City Council Coalition Plans to Rein in Next Speaker's Power

By Colby Hamilton on September 19, 2013 7:26am 

 Council Speaker Christine Quinn presiding over a full meeting of the council on August 22, 2013
Council Speaker Christine Quinn presiding over a full meeting of the council on August 22, 2013
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Official NYC Council Photo by William Alatriste

CITY HALL — During her eight-year reign as City Council Speaker, Christine Quinn has been accused of running the group with an iron fist — doling out cash to supporters while stripping the same from dissenters, and holding back broadly popular bills from coming up for a vote.

But in the wake of Quinn’s significant loss in the Democratic primary last week, four returning City Councilmen are reaching out to the rest of the membership in hopes of coming up with a plan that would significantly check the power of the next speaker and instill a measure of balance in the chamber.

“It makes sense to decentralize some of the responsibilities that the speaker has,” said Brooklyn City Councilman David Greenfield, who has been working on the proposed changes alongside Fernando Cabrera of the Bronx, and Brad Lander and Jumaane Williams of Brooklyn.

“I think it's in the speaker's interest to spread it out a little bit and have a little help."

The planned reforms are “not a criticism of the Speaker and her leadership,” Greenfield added, saying they were instead the result of conversations he and others had been having with members over a long period of time.

“You now have strict term limits,” he continued. “Councilmembers want to accomplish things and get things done. They want to feel like their voices are heard.”

The councilmen were loath to speak ill of Quinn, despite some of their past run-ins with her on the floor of City Hall.

Cabrera, who once battled with the Speaker to move forward legislation to allow a vote on church services in schools, said that while there might be gripes about Quinn's tenure as speaker, "It's more about the system.”

“Honestly if we wanted to make it about her, we would have come with this proposal that we want to put forth way before. We would have done it during election time, and we didn't,” Cabrera said.

While all four of the councilmen say conversations with other members are just beginning, they have a set of initial ideas for checks and balances in mind.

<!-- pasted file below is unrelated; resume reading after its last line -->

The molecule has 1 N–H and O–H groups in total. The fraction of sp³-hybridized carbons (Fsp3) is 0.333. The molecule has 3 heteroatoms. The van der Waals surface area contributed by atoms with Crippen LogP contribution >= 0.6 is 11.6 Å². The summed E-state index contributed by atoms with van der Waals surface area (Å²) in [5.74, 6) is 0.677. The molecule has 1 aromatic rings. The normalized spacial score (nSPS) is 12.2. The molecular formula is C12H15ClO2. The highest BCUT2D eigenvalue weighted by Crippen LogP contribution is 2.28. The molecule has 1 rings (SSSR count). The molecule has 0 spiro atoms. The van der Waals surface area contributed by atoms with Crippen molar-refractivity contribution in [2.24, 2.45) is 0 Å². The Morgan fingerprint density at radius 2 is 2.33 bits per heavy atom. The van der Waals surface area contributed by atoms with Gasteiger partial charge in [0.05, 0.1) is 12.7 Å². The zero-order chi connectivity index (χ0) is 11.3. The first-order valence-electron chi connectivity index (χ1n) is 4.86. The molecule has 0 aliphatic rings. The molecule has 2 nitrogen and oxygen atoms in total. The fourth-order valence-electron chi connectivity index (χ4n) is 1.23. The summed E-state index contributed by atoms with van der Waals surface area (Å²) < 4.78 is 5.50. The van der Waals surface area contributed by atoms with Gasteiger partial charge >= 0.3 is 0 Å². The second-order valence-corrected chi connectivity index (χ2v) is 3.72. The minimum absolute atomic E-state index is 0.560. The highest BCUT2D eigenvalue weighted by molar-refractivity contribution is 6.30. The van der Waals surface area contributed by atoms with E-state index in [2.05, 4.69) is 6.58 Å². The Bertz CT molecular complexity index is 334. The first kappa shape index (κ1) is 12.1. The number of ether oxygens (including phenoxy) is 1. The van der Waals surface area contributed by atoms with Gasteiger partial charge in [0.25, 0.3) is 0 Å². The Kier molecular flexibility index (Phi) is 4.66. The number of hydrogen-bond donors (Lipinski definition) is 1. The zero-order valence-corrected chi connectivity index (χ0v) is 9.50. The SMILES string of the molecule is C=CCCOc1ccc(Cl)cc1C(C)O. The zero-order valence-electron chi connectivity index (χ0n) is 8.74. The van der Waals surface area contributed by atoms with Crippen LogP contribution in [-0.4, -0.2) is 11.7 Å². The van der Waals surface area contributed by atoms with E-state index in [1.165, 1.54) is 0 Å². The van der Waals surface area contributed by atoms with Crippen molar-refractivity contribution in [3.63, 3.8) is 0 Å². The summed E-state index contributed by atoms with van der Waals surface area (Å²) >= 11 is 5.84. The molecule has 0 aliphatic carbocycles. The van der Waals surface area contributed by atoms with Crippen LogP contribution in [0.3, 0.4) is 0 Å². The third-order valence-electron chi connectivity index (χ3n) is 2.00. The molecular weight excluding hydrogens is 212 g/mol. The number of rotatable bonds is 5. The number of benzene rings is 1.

First among them is a plan to get proposed legislation on the table for discussion with or without the speaker's approval.

“The idea is that if you have legislation, there should be a mechanism that it can actually be written, whereby it gets introduced, and whereby it can get a hearing,” Greenfield said.

“We’re looking at making sure that bills and laws have a larger space to be discussed, no matter who put it in and no matter what it is," said Williams.

Another idea is to bring greater equity to the distribution of funds to members. Quinn's critics have regularly accused her of using the process of doling out member items to reward friends and supporters, while cutting back funds to her enemies, regardless of overall needs in individual members’ districts.

The City Council members who have gone public with complaints that they were penalized for criticizing Quinn’s decisions include Queens Councilman Peter Vallone Jr., who said he saw funding for his district dry up after he spoke out against Quinn's proposal to rename the Queensboro Bridge after former mayor Ed Koch.

For the clique of council reformers, the aim is to do more than keep the next speaker from using funding to simply punish or help other members. According to Lander, the goal is to “take the politics out of member items.”

“Those with the poorest neighborhoods are at the bottom of the capital and discretionary funding. Where's the justification for that? There is none, whatsoever,” Cabrera said.

Additionally, members of the group hope to give committee chairs more resources and greater autonomy from the speaker’s office.

“Empowering the chairs will take the stress off of whoever the next speaker is,” Greenfield said, noting, “[W]ith a $70 billion budget, you want to delegate some of the authority.”

"There are a lot of good bills, not only that I've introduced but many from my colleagues who didn't curry favor, that haven't gotten a fair chance because [the Speaker] controls the committees," said Queens Councilwoman Elizabeth Crowley, who has run afoul of Quinn in the past.

A number of the members of the group were quick to point out that these ideas were not set in stone.

“This is by no means a done deal,” Williams said. “This is really a conversation starter."

While the reforms might seem to undercut the power of future speakers, members of the group said greater transparency and increased responsibility by individual members could actually be a boon for a speaker.

“If we were to change the rules, it’s going to require a different kind of leader. A true leader is the one who shares power,” said Cabrera.

"There's a very diverse array of councilmembers across ideological and demographic and geographic lines who are eager to see some rules reform in the council that opens up space for council members to do their jobs — to contribute to an inclusive, productive, successful council,” Lander said.

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